Was it just me or was it strange to anyone else to learn of the recent deaths of Whitney Houston, Davy Jones, and Andrew Breitbart via Facebook?
Maybe you didn’t find out that way. Maybe you found out via Twitter which broke the story of Houston’s death 27 minutes before the press.
How do I know Twitter scooped the story? Read it in a link from someone I follow on Twitter.
The fateful Saturday of Houston’s death, I’d been unplugged all day. Decided to log on before turning in for the night.
Checking Facebook when it popped up. A link to an AP article with the status: “Whitney Houston, dead at 48. So sad.”
Before social media, this news would have been brought to me by a more traditional means. Television. Radio. Newspaper. Grapevine.
Take the Saturday night of Princess Diana’s fatal car accident in 1997. My husband and I were watching Early Edition. Network news broke in announcing the Princess had been in a car crash. We stayed up for a while, hanging on the plodding, painful drip from BBC, then went to bed.
It wasn’t until Erwin Lutzer announced Diana’s death from the pulpit the next morning in church that we knew she hadn’t survived.
Presently, we are without a television. I mean we have one. We just haven’t hooked it up to cable or satellite since we moved.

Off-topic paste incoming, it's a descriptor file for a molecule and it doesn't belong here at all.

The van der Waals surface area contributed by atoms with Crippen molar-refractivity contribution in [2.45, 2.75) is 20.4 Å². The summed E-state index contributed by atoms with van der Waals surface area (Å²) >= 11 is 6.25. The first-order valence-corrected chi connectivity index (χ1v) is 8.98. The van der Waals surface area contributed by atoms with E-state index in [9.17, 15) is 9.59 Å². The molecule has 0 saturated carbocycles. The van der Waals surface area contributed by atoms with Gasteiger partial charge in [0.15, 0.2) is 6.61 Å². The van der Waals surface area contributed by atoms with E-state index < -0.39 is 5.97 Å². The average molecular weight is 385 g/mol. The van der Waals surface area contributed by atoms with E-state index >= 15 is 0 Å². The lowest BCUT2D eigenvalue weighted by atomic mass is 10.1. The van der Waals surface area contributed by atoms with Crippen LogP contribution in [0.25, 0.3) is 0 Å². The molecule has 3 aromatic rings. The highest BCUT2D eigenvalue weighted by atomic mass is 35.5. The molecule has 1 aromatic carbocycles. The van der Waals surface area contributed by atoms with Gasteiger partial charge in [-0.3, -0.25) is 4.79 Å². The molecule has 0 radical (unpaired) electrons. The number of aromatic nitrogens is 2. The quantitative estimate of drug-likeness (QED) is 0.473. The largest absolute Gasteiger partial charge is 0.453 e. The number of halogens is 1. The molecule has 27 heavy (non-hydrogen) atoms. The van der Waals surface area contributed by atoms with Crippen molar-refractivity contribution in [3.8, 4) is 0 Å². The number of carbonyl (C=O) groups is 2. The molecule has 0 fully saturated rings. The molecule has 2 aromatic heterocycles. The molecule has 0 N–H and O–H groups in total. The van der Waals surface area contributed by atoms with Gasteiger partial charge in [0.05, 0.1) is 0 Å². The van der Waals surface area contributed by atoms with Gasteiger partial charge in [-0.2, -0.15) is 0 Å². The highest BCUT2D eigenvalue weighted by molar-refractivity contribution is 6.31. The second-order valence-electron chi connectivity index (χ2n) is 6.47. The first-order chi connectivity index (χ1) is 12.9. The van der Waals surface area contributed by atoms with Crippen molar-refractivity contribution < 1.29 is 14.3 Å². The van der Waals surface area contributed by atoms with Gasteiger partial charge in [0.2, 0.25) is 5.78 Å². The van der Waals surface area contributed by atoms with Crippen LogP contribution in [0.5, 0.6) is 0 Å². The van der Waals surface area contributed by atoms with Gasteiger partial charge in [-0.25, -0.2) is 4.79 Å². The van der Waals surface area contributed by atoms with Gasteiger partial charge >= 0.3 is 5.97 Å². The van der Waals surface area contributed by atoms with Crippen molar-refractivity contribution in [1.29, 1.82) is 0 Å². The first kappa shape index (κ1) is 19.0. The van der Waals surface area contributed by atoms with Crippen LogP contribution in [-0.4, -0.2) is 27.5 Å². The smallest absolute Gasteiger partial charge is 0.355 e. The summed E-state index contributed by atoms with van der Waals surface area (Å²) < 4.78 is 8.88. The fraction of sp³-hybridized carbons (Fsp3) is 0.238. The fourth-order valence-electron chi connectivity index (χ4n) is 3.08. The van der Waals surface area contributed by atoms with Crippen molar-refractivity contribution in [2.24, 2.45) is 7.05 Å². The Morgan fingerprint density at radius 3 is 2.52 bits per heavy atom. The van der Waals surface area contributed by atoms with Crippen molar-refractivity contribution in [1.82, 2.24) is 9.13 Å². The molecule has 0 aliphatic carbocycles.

It’s not that we don’t like television. We just don’t miss it all that much. We certainly don’t miss the mammoth bill.
We instantly access news online. Connected friends send us play-by-play on Facebook and Twitter. When we need to know, we do.
That said, we’d like to watch real time college basketball in our own living room rather than a sports bar. This year’s Olympic games, presidential election, and severe weather alerts in our new Tornado Alley home will likely force our hand.
We’ll have to accept the dreaded bundle from cable.
My dream is to pick and pay for only what I want without the excess channels and shenanigans in a prepackaged lineup. Digital cable holds the technology to make my dream a reality if only providers were willing to work out the kinks and offer cable a la carte.
I’m not the only one dreaming this dream. Devin Coldewy of Tech Crunch writes, “These days people can barely bring themselves to pay for anything online, and that philosophy is leaking into the cable world.”
Coldewey forecasts a “death spiral” for cable companies if they refuse to meet consumer demand.
Joe Flint of the Los Angeles Times writes the holdup is with large cable operators like Time Warner and Comcast who also create programming. They want “their channels in the homes of all their subscribers, not just the ones who want them.”
Cable companies, if you’re listening, let go and let the market decide.
If you choose to drag your feet, suit yourselves. Some ambitious startup will eventually earn my business by offering me what I want to buy.
You see, with or without television, life goes on. We may surrender to the bundle for now. Or we may continue to find ways around you.
We can borrow movies from the library. Watch the games at Applebee’s. Catch sitcoms on Hulu. Stream coverage on the iPad. And get our headlines in the quicksilver morse code of social media.
They do not fear bad news;
they confidently trust the LORD to care for them. Psalm 112:7 NLT
The times, they are a-changin’. I just wanna Be OK, Ingrid Michaelson.